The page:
Turkey’s main opposition CHP announces election manifesto full of promises
by Daily Sabah
ISTANBULApr 19, 2015 - 12:00 am GMT+3
by Daily Sabah
Apr 19, 2015 12:00 am
With the help of famed advertiser Ali Taran, the main opposition Republican People's Party (CHP) announced its promise-filled election manifesto for the upcoming June 7 elections in a meeting in Ankara on Sunday.
Taran gained fame when he ran the Young Party's (GP) electoral campaign in the 2002 general elections, in which the GP won 7.2 percent of the vote. Taran drew crowds to rallies with free food and a free concert, and built his election campaign on populist promises such as doubling the minimum wage and reducing diesel prices to TL 1 ($0.40). The main opposition CHP's election manifesto was reminiscent of Taran's electoral campaign for the GP, which faded from Turkish politics after its unexpected 7.2 percent turnout.
Reducing the diesel prices used in agriculture to TL 1.5, to one-third of its current price, was also among the CHP manifesto.
The party will use "A Liveable Turkey" (Yaşanacak bir Türkiye) as the main slogan of its election campaign. The CHP promises a comprehensive reform and the strengthening of the existing parliamentary system and limit the powers of the president to counter the AK Party's promise to switch to a presidential system. The CHP manifesto however did not touch much on the reconciliation process that aims to end the armed conflict with the PKK.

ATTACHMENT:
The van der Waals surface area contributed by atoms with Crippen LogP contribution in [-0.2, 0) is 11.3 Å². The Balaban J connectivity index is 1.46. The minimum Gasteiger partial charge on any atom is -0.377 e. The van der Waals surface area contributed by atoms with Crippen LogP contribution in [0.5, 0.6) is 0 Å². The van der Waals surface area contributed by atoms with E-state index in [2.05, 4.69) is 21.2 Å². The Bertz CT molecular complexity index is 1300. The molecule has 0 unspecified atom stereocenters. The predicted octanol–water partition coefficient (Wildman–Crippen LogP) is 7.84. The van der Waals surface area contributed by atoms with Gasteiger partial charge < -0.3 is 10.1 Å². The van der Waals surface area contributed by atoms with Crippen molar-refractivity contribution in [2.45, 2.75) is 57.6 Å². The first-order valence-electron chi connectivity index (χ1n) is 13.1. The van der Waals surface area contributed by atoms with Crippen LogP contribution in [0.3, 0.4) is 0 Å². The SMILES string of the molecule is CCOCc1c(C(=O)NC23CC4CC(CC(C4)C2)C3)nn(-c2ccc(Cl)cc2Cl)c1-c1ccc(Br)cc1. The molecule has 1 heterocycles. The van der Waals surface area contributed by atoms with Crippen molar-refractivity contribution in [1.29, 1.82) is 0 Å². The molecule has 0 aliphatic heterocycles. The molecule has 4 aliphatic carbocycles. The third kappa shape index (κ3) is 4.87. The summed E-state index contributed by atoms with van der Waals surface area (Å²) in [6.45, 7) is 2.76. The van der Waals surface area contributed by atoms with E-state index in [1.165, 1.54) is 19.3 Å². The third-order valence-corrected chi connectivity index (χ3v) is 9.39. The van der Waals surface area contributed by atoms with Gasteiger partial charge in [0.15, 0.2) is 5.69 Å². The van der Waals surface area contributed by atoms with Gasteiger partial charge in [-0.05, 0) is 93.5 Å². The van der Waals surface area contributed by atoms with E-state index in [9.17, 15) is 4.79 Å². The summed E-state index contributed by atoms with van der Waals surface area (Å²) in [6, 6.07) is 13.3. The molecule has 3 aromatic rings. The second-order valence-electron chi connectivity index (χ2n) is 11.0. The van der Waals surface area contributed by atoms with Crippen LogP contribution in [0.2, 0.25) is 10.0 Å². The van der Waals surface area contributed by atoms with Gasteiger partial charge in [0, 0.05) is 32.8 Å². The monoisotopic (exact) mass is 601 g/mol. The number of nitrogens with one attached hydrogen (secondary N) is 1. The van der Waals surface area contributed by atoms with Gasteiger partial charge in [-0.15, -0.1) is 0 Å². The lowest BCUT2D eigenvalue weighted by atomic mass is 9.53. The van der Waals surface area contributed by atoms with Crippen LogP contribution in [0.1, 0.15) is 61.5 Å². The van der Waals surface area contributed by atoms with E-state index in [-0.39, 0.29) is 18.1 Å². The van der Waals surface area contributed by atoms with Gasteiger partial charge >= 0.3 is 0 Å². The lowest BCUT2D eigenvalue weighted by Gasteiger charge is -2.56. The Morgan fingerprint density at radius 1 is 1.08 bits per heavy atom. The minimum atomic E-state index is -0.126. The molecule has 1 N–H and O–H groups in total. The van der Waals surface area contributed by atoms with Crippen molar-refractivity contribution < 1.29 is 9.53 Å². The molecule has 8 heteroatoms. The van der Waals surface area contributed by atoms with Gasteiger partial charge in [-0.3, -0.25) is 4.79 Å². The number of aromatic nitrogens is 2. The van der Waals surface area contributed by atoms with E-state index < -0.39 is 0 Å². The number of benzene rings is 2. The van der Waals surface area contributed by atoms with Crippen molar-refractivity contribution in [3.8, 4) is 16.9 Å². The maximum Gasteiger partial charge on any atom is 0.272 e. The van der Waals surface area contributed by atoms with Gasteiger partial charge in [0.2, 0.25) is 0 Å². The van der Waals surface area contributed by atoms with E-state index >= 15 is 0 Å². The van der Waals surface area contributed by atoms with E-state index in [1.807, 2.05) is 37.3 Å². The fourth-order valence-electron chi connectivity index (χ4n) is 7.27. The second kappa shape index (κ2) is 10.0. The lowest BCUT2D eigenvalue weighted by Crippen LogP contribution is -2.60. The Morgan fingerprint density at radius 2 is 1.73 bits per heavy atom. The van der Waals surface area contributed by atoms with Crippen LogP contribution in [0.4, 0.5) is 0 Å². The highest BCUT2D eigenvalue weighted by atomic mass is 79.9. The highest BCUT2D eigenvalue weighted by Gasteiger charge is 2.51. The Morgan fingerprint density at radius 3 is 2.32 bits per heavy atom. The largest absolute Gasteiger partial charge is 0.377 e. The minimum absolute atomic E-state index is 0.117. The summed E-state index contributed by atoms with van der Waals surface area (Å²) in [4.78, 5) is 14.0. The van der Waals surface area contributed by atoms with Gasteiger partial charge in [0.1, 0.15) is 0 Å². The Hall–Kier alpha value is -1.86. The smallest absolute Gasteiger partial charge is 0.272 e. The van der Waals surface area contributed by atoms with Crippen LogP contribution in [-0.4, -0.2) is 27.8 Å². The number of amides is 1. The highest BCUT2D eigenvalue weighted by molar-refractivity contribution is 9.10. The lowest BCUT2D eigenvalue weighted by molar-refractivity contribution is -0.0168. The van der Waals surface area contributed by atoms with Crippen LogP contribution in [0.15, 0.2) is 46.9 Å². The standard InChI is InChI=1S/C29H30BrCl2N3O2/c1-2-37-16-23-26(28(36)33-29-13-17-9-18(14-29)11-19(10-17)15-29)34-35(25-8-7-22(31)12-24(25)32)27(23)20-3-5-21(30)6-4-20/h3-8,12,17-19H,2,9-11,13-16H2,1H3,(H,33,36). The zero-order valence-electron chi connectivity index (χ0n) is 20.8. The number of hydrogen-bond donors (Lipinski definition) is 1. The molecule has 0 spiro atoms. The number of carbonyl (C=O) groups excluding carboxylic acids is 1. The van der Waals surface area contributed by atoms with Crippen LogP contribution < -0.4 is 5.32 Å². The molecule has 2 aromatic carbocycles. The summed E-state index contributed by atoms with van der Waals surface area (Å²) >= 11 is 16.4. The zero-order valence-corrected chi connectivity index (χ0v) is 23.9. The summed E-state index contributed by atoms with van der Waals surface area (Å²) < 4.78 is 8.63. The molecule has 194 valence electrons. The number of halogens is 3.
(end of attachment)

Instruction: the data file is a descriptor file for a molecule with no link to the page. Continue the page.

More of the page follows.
CHP Chairman Kemal Kılıçdaroğlu gave a long speech, with a special focus on the party's economy policies, in which he promised to carry out most of the promises within the first 100 days or the first year of a possible CHP government.
The CHP's most striking election promises were on the economy, as the party promises to increase the minimum wage from TL 949 ($354) to TL 1,500. The party aims to provide a million additional jobs in the near future and reduce unemployment to below five percent and inflation to four percent. Vocational boarding schools will be established in all organized industrial zones and will guarantee their graduates internships and jobs, the manifesto says. Sectorial incentives will be the focus rather than regional incentives for industries. The manifesto also promises interest free credits for small and medium enterprises without tax or social security debts, while promising a special ministry for SMEs.
All of 800,000 sub-contracted public employees will be hired as permanent staff, Kılıçdaroğlu said during his speech.
"We will strengthen the social state. I call on 17 million poor citizens, whom have less than TL 200 as monthly income. I promise there won't be poor people in Turkey in four years," Kılıçdaroğlu said. The party proposes "family insurance" as a solution in its election manifesto and says that no families will have an income less than TL 720.